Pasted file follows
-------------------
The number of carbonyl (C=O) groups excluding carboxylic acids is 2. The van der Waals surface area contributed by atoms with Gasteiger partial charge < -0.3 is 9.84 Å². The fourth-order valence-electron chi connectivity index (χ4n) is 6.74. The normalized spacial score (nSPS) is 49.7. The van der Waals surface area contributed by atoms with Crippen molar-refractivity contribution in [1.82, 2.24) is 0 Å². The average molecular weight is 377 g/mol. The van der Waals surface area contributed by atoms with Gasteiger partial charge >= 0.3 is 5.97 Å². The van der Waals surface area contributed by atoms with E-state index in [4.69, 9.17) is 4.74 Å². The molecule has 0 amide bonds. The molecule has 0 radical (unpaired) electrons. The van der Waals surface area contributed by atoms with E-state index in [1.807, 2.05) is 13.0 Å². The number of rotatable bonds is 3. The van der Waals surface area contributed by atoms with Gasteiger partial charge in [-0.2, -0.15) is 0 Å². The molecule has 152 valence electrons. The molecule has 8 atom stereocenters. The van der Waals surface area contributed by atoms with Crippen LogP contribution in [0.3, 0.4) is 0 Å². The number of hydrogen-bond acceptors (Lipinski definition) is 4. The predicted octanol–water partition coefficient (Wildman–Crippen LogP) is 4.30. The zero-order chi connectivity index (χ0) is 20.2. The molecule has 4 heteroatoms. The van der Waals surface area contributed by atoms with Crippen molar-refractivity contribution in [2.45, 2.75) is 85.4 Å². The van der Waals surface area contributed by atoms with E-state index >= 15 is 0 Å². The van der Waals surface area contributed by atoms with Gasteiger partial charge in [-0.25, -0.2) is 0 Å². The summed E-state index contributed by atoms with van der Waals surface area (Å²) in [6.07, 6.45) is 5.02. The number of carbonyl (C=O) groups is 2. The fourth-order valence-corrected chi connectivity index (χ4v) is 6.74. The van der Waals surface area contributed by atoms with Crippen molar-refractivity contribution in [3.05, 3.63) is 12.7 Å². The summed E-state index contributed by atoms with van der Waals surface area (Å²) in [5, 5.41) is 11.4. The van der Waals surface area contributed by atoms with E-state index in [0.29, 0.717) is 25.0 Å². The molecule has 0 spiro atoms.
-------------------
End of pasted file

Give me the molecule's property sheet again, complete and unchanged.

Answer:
The number of carbonyl (C=O) groups excluding carboxylic acids is 2. The van der Waals surface area contributed by atoms with Gasteiger partial charge < -0.3 is 9.84 Å². The fourth-order valence-electron chi connectivity index (χ4n) is 6.74. The normalized spacial score (nSPS) is 49.7. The van der Waals surface area contributed by atoms with Crippen molar-refractivity contribution in [1.82, 2.24) is 0 Å². The average molecular weight is 377 g/mol. The van der Waals surface area contributed by atoms with Gasteiger partial charge >= 0.3 is 5.97 Å². The van der Waals surface area contributed by atoms with E-state index in [4.69, 9.17) is 4.74 Å². The molecule has 0 amide bonds. The molecule has 0 radical (unpaired) electrons. The van der Waals surface area contributed by atoms with E-state index in [1.807, 2.05) is 13.0 Å². The number of rotatable bonds is 3. The van der Waals surface area contributed by atoms with Gasteiger partial charge in [-0.2, -0.15) is 0 Å². The molecule has 152 valence electrons. The molecule has 8 atom stereocenters. The van der Waals surface area contributed by atoms with Crippen LogP contribution in [0.3, 0.4) is 0 Å². The number of hydrogen-bond acceptors (Lipinski definition) is 4. The predicted octanol–water partition coefficient (Wildman–Crippen LogP) is 4.30. The zero-order chi connectivity index (χ0) is 20.2. The molecule has 4 heteroatoms. The van der Waals surface area contributed by atoms with Crippen molar-refractivity contribution in [2.45, 2.75) is 85.4 Å². The van der Waals surface area contributed by atoms with E-state index >= 15 is 0 Å². The van der Waals surface area contributed by atoms with Gasteiger partial charge in [-0.25, -0.2) is 0 Å². The summed E-state index contributed by atoms with van der Waals surface area (Å²) in [6.07, 6.45) is 5.02. The number of carbonyl (C=O) groups is 2. The fourth-order valence-corrected chi connectivity index (χ4v) is 6.74. The van der Waals surface area contributed by atoms with Crippen molar-refractivity contribution in [3.05, 3.63) is 12.7 Å². The summed E-state index contributed by atoms with van der Waals surface area (Å²) in [5, 5.41) is 11.4. The van der Waals surface area contributed by atoms with E-state index in [0.29, 0.717) is 25.0 Å². The molecule has 0 spiro atoms.